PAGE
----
Which email would you open first?

Read Milli Thornton's excerpt from Fear of Writing.

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Milli Thornton ( is the author of Fear Of Writing: For Writers & Closet Writers, runs workshops and writing circles based on the writing prompts in her book, known as the Fertile Material, and her mission is to put the fun back into writing. or

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© Freelance Writing Organization - International 1999-2049

IN This Issue
Part III: What Your Publisher Won't Tell You
Part II: What Your Publisher Won't Tell You
Part I: What Your Publisher Won't Tell You
The Delusional Is No Longer Marginal
Part II: Researching Nonfiction
Part I: Researching Nonfiction
Rediscover Your Passion
Pet Prose
Successful Influence
There's Money In That Junk Mail!

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Bald Ego
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Writer’s Block
The path to inspiration starts
Upon the trails we’ve known;
Each writer’s block is not a rock,
But just a stepping stone.

Poetry Is Not
Penned to the page
Waiting for us to admire.
It is only a lonely thought
Caught by tears on fire.

Silent Echoes
A quiet rhyme upon a page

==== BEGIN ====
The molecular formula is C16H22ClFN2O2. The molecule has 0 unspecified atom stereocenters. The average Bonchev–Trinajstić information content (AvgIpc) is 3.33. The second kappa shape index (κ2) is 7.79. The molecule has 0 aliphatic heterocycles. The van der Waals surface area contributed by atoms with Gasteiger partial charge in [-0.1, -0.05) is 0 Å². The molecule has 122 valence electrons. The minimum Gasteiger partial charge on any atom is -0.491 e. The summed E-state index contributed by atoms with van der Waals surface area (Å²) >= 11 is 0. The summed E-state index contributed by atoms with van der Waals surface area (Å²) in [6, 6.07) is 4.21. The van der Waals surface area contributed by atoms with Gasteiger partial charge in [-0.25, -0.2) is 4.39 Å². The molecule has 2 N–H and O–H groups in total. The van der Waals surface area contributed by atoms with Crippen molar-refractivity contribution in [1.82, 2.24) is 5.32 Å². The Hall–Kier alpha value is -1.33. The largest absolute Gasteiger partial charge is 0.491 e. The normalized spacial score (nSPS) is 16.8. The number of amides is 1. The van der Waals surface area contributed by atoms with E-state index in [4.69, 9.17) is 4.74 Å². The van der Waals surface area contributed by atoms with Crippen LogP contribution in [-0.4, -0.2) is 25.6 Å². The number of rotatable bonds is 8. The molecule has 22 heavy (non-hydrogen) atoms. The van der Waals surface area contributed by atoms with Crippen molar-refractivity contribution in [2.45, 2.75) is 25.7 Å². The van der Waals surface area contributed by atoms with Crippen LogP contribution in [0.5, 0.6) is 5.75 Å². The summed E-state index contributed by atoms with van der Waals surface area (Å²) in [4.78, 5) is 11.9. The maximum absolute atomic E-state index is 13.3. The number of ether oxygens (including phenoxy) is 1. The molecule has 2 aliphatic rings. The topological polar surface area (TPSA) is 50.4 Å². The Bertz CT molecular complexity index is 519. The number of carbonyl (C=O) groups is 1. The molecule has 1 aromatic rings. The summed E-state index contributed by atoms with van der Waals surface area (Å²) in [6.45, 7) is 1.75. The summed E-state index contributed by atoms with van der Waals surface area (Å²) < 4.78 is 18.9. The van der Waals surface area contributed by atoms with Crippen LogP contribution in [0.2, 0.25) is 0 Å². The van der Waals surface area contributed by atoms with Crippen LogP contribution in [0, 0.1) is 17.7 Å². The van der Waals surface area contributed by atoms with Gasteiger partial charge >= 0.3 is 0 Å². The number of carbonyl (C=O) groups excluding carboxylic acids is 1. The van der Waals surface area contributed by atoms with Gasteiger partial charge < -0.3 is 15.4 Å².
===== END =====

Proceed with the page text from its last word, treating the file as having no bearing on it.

Is what a poet gives;
Some gentle words whispered in trust
To see if memory lives.

Bard From Deadlines
What makes a poem finally work
Is not the time it takes;
It’s how the poet used the muse
To prophet from mistakes.

Be Mused
The art and craft of poetry
Are not so far apart;
The craft comes from the cunning,
The rest comes from the heart.

Fine Vintage
Don’t plant your poem on the page
As though you’re hanging drapes;
It’s shape and flow should come and grow
Like wild summer grapes.

Getting It Write
Writers write what they know best,
Their passions, fears, and dreams;
Writers rarely write about
What other call their “themes.”

Double Vision
A writer’s life is paradox,
It’s more than what it seems;
We write of our reality,
The one inside our dreams.

The echo of a promise,
The thunder of a sigh,
The music of a memory,
A child asking why.

Letter Perfect
Twenty six symbols arranged on a page
Can send a soul to heaven or torment it with rage,
Can free a fragile world or hold it in its net--
The power and the magic of the mighty alphabet.

The Write of Passage
The jump from writing just for fun
To getting paid for it
Begins when you first realize
You know you’ll never quit.

It is not the magic of his wings
That sets us free from our bond.
It is the muse within ourselves
That lets our words lift us beyond.

Photo Poet
Consider your mind the darkroom,
Consider your life the lens,
Consider your eye the camera
On whose focus the poem depends.

Rising Moon
A poem is a rising moon
Shining on the sea,
An afterglow of all we know,
Of all we hope to be.

Star Light
Writing a poem,
Reaching a star,
In making good art
We find who we are.

Spider Web
A poem is a spider web
Spun with words of wonder,
Woven lace held in place
By whispers made of thunder.

The final draft upon the screen,
At last my poem’s through;
A verse of only four short lines--
I rewrote twenty-two!

Read All Of Charles Ghigna's Poetry at